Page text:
Monday, April 9, 2007
Wukoki Pueblo is an ancient Indian construction, rising above the Colorado Plateau on an outcropping of Moenkopi sandstone. With a commanding view of the surrounding terrain, it is visible from several miles away.
The name Wukoki is the modern Hopi word for "big house." There were three stories in what seems to be a tower that rises on one side of the outcropping. A total of six or seven rooms may have been home for two or three families. It is a grand structure, built with a fine sense of balance and proportion.
Occupation of this pueblo is dated from approximately 1120 to 1210 AD, based on types of pottery found there. Today’s Hopi and Zuni tribes are believed to be the descendants of the people who lived here. As with other Indian ruins in the region, there seems to be a good deal of uncertainty about who built these communities and why they left them. In this harsh climate with scarce water and marginal farmland, it can be assumed that life was not easy.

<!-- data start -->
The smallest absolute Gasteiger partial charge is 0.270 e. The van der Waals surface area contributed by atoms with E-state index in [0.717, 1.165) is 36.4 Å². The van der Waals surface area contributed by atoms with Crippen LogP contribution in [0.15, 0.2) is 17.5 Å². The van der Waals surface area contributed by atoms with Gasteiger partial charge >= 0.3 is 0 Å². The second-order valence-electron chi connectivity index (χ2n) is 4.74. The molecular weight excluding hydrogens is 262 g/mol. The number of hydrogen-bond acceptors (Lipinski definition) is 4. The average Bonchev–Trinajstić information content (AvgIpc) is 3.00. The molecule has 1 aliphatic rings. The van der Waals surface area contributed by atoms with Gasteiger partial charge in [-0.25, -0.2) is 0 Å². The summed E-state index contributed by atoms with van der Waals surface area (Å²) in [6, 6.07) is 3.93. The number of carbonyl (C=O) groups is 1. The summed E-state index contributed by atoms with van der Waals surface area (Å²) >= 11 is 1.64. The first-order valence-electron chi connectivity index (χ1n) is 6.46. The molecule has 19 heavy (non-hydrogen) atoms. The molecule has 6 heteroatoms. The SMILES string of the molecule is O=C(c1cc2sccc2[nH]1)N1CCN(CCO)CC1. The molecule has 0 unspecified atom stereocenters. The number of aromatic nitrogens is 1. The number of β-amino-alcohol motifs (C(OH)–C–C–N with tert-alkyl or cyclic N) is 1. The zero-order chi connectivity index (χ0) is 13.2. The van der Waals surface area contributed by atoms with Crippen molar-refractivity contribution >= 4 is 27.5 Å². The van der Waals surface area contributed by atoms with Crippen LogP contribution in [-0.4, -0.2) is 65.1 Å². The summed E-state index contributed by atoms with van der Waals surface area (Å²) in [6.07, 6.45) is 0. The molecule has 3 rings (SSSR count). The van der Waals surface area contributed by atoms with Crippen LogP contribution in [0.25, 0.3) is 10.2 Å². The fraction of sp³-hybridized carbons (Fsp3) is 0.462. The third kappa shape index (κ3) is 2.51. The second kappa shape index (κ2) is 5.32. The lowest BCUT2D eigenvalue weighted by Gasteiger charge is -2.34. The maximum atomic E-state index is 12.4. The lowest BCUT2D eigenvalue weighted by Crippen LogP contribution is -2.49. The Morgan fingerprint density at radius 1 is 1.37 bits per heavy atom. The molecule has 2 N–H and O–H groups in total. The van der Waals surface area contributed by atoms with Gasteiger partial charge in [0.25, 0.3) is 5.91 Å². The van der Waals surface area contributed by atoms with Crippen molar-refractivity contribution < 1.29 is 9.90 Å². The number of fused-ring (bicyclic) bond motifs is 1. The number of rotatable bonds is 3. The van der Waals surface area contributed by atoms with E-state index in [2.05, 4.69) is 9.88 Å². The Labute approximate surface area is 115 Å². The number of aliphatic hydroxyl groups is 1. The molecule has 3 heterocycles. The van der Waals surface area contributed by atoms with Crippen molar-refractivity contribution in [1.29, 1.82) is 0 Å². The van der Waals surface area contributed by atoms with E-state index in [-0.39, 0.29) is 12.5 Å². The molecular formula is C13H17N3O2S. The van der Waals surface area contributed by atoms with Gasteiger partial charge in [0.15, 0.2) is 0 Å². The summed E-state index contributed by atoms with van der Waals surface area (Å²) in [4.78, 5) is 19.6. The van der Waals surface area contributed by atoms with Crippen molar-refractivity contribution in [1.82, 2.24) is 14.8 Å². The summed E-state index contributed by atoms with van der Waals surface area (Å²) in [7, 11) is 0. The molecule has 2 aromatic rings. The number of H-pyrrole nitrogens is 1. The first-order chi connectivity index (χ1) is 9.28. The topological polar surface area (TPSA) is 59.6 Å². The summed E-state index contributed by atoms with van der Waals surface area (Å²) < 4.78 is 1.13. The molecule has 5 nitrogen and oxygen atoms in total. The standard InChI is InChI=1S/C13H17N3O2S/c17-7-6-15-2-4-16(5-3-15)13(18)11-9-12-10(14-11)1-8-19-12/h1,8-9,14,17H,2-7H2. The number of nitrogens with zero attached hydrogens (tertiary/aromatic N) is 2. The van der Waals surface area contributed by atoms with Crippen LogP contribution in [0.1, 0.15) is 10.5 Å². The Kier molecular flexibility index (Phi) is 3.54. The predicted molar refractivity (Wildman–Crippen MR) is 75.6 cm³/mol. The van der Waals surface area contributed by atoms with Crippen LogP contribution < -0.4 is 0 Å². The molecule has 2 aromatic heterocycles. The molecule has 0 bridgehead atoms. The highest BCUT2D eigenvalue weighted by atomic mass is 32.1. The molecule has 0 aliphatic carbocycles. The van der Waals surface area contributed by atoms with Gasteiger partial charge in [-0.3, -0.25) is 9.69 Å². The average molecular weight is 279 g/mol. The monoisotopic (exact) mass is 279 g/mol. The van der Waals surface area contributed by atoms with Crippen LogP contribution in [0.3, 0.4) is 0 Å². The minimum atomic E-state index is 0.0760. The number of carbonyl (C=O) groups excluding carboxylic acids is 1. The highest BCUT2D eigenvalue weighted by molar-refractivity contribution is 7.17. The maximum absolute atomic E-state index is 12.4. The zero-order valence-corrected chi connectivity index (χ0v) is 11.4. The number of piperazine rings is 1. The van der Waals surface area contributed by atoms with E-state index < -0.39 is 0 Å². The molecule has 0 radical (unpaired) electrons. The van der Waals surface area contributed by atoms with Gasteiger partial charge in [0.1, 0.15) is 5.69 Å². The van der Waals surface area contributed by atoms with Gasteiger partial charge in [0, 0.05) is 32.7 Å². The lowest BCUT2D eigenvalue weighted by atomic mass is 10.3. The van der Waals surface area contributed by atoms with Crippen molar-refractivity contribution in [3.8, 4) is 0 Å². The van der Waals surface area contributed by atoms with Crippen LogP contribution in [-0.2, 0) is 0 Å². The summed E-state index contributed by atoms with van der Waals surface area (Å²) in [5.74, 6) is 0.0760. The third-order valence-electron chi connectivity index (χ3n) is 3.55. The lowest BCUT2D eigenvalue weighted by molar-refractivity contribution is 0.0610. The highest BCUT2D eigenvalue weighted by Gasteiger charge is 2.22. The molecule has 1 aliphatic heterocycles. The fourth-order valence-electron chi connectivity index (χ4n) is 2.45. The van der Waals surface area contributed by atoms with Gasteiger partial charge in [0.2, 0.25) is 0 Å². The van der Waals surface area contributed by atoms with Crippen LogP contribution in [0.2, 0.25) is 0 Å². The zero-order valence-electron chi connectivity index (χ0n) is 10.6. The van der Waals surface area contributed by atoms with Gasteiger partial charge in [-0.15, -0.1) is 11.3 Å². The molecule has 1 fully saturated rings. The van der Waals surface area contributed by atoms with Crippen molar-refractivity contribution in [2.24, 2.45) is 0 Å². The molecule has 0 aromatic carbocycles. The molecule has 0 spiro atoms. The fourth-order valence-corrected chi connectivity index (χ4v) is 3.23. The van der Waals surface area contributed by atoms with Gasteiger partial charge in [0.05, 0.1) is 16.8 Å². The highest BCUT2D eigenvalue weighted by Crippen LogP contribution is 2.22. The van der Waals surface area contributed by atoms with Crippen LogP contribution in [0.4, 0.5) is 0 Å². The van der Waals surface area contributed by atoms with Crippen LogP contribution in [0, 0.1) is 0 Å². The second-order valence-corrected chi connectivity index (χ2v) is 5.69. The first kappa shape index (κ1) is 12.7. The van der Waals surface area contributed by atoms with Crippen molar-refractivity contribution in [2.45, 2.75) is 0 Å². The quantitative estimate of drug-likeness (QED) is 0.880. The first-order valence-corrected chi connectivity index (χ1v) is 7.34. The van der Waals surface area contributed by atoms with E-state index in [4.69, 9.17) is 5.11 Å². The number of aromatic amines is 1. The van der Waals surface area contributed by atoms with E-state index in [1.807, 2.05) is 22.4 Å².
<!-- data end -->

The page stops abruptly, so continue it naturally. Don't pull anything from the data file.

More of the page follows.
There are other ancient dwellings in the area, spread over the dry, rugged land directly west of the Little Colorado River. Another, called Wupatki Pueblo, contains a ball court, which may have belonged to cultural traditions of Indians living in Mexico. Many such structures have been found (with over 200 across Arizona), leading experts to believe that ball games were an important part of life for these people.
Before Cleveland: home court of the Wupatki Indians. The ballcourt here is 78 feet wide, with a six foot high wall. (reconstructed from remnants)
Both of these pueblos are found in Wupatki National Monument, a 56 square mile preserve located about 25 miles north of Flagstaff, Arizona. From here we headed to the Grand Canyon.